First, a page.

Afren, the struggling oil producer which dismissed top executives last year and is in the middle of a refinancing, has called in the Serious Fraud Office after another discovery relating to expenses payments.
As part of a $200m funding agreement by certain bondholders, it has reported “preliminary concerns... regarding the hire of an individual within its operations in 2012 and the payment of certain travel and accommodation expenses connected to Afren’s activities.”
Law firm Wilkie Farr & Gallagher had been reviewing the company’s procedures after whistle-blower reports, and Afren said:
Having received WFG’s preliminary findings of such review, the company has notified the proposed providers of the interim funding of such concerns.
In addition to this disclosure the company has notified the Serious Fraud Office of such matters. The company has taken steps to halt its previous practices in relation to such expenses payments.
The company has suffered a series of setbacks, including the failure of takeover talks with Nigeria’s Seplat, disappointing results from a field in Kurdistan and a default on interest payments for a 2016 bond. Last year its chief executive and three other directors left after an independent review into unauthorised payments.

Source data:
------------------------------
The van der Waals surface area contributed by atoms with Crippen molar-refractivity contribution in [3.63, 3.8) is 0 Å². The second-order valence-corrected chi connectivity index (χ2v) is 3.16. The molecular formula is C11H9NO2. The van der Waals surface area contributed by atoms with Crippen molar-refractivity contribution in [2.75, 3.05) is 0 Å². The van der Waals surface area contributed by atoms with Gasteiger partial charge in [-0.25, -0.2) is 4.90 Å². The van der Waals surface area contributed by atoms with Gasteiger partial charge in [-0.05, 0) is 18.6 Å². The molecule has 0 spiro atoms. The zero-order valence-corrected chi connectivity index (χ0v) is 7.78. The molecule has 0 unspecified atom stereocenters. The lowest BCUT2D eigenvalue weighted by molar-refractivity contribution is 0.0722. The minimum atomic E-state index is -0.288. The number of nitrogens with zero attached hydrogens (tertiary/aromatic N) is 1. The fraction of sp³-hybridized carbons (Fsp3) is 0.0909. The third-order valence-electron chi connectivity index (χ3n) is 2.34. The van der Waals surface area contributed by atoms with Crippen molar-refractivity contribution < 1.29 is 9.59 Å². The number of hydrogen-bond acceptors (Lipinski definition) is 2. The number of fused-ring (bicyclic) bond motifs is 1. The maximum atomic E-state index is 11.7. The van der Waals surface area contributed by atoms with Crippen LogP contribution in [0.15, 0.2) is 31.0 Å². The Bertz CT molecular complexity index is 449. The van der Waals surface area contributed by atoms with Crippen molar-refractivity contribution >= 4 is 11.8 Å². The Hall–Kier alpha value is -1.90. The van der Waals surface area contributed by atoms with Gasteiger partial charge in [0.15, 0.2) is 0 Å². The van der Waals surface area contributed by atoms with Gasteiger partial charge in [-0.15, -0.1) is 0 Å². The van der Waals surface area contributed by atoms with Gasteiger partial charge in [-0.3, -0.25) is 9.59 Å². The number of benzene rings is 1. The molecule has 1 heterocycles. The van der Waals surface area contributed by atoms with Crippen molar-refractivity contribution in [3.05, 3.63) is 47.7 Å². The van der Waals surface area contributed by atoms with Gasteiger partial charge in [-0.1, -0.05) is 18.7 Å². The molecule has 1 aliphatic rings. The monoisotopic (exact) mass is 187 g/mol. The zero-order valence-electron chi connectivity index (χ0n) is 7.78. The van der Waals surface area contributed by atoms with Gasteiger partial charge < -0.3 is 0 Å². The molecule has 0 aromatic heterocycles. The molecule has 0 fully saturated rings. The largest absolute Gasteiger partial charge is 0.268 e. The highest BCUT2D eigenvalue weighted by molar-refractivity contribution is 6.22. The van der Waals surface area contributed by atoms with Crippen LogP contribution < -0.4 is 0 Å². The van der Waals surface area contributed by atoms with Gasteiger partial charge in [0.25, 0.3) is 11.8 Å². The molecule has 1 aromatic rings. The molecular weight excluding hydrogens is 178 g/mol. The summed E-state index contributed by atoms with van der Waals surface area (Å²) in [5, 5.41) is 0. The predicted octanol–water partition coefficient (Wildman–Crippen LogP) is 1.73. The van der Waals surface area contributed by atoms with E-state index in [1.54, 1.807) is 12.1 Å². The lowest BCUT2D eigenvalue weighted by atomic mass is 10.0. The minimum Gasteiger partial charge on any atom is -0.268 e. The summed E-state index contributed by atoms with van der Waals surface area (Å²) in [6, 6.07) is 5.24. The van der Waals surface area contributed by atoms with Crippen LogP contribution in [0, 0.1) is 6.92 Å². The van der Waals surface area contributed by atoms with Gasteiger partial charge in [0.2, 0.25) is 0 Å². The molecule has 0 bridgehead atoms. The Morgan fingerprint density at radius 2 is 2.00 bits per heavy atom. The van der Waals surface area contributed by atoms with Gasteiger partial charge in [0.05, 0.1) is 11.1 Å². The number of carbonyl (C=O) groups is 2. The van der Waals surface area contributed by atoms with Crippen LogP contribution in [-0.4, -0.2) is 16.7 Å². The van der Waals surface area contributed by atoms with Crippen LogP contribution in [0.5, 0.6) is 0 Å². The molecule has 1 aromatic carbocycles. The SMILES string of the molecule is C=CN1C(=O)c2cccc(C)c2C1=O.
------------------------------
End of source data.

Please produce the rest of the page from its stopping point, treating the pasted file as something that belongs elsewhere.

Its shares have added 0.15p to 3.65p despite this latest news but Westhouse Securities issued a sell note:
We once again re-iterate our view and rating and do not see any reason to currently own Afren’s shares. This announcement indicates that Afren’s questionable past activities are still re-surfacing and even if there are no more skeletons in the closet and the re-financing is successfully implemented, we do not see the debt burden diminishing and there are still uncertainties about future operations and ability to deliver attractive growth.
SP Angel said:
It is becoming a quite rote these days that Afren will release some new discovery about fraudulent claims, and that we will all be shocked then move on to wondering how big the dilution will be. Let’s be clear. This latest fraud, probably wouldn’t have been made public (nor should it have been) if the Company hadn’t got the recent history that it has, that this is a case of the Company now being whiter than white.
We believe it is now has to focus on the catastrophic failure of the CFO and his Fiannce team to adequately manage the Company’s risk profile, such that it is in this position in the first place.
While we would be the first to say that the directors haven’t covered themselves in glory up to the point at which the discovery of the wrong doing was made, but since then, they have taken the often painful steps to put things right.
The next stage to correcting the issues at Afren is to revamp the finance team with an emphasis on risk mitigation, and we believe (as we have said previously) that Simon Hawkins would be a good candidate for this.
There is dilution ahead for the shareholders of Afren, the amount we believe is still in the hands of management. The Company has a solid asset base, and one which through judicious sale could yield cash to mitigate the dilution. Let’s see what gives.
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